The UCSB Academic Senate will host a “town hall” meeting today to discuss a proposal that seeks to ban military recruitment on campus.

The meeting will be held from 3:30 to 5 p.m. in the McCune Conference room on the sixth floor of the Humanities and Social Sciences Building. A panel of four speakers, composed of UCSB faculty and students, will talk about the Dept. of Defense’s “Don’t Ask, Don’t Tell” policy toward homosexuals in the military. The four panelists argue that recruiters should not be allowed onto campus because “Don’t Ask, Don’t Tell” violates the University of California’s non-discrimination policy. Speeches will be limited to five minutes per person, and professor Walter Yuen, Academic Senate chair, will serve as moderator.

Thomas J. Scheff, sociology professor emeritus at UCSB, organized the event and said the forum is designed to show both sides of the argument.

“It is a necessary [meeting] to explore the issues, pro and con, behind the resolution,” he said.

Scheff said he could not find any faculty members to speak out against the proposal, which he authored and presented to the Academic Senate in January.

Charles Bazerman, chair of the UCSB Dept. of Education, helped organize the town hall meeting as well. He said the Solomon Amendment, approved by Congress in 1996, prompted the meeting. The amendment states that campuses must allow military recruiters on the campus in order to be eligible for federal funding.

“[The meeting] was fostered by the national concern of military policy and discrimination, [in accordance to] the Solomon Amendment,” Bazerman said.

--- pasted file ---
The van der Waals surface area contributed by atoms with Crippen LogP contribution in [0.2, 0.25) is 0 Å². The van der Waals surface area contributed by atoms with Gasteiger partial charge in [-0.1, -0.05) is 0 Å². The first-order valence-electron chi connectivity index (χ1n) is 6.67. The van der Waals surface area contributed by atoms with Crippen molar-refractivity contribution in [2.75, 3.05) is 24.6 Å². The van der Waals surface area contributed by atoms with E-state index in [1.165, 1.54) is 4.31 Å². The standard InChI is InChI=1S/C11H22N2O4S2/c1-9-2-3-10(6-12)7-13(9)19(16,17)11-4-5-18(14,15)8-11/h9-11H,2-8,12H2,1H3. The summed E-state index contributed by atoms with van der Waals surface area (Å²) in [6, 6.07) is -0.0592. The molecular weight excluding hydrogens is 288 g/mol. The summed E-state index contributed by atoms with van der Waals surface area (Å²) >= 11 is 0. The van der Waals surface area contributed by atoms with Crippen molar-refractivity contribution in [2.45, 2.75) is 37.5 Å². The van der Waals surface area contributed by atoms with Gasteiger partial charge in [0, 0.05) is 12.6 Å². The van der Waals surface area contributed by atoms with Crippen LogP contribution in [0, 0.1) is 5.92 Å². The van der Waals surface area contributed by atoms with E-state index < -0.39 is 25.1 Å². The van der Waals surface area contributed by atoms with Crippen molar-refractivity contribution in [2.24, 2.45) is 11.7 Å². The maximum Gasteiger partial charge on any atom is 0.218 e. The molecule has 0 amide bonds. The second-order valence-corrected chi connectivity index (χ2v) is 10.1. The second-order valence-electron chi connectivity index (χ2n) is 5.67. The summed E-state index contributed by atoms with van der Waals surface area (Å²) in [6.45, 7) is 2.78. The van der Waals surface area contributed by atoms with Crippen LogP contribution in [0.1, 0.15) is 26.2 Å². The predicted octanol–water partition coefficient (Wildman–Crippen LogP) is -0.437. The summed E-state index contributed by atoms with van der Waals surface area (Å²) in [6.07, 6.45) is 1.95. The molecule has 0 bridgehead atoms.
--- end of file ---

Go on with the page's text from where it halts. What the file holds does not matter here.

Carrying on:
Scheff’s proposal seeks to ban military recruiters from the campus for what it called “discriminatory practices.” Scheff also proposed another resolution to the Academic Senate calling for the Reserve Officers’ Training Corps (ROTC) program at UCSB be required to go through the same anti-discrimination review process as other departments on campus. However, that bill is not slated to be discussed at today’s meeting.

There are several steps that would follow the forum, Scheff said. The faculty legislature and the Academic Senate will each vote on the resolution, but ultimately Chancellor Henry Yang would decide on the proposal.

Bazerman said the military’s policy forces gay service members to hide their identities.

“The campus has a non-discrimination policy and as part of that, we ought not to allow recruiting of organizations that discriminate on campus,” Bazerman said. “The ‘Don’t Ask, Don’t Tell Policy’ of the military is putting gays, lesbians, etcetera in living conditions where they can’t be open to who they are and must misrepresent [themselves] and hide.”

Jacqueline Stevens, a Law & Society professor, will be the first speaker and she will address the Solomon Amendment.

Kyle A. Richards, Resource Center for Sexual and Gender Diversity director, another panelist, said discrimination against gays has been prevalent in the past and continues today, especially with the “Don’t Ask, Don’t Tell” policy.

“The military has been discriminating against LGBT since the beginning of time,” he said. “The ‘Don’t Ask, Don’t Tell’ policy, initiated by the Clinton administration in 1993, was [created] as a means to alleviate discrimination. In theory, it was seen as a step forward, however the military still dishonorably discharges people – firing people from jobs simply because of who they choose to love.”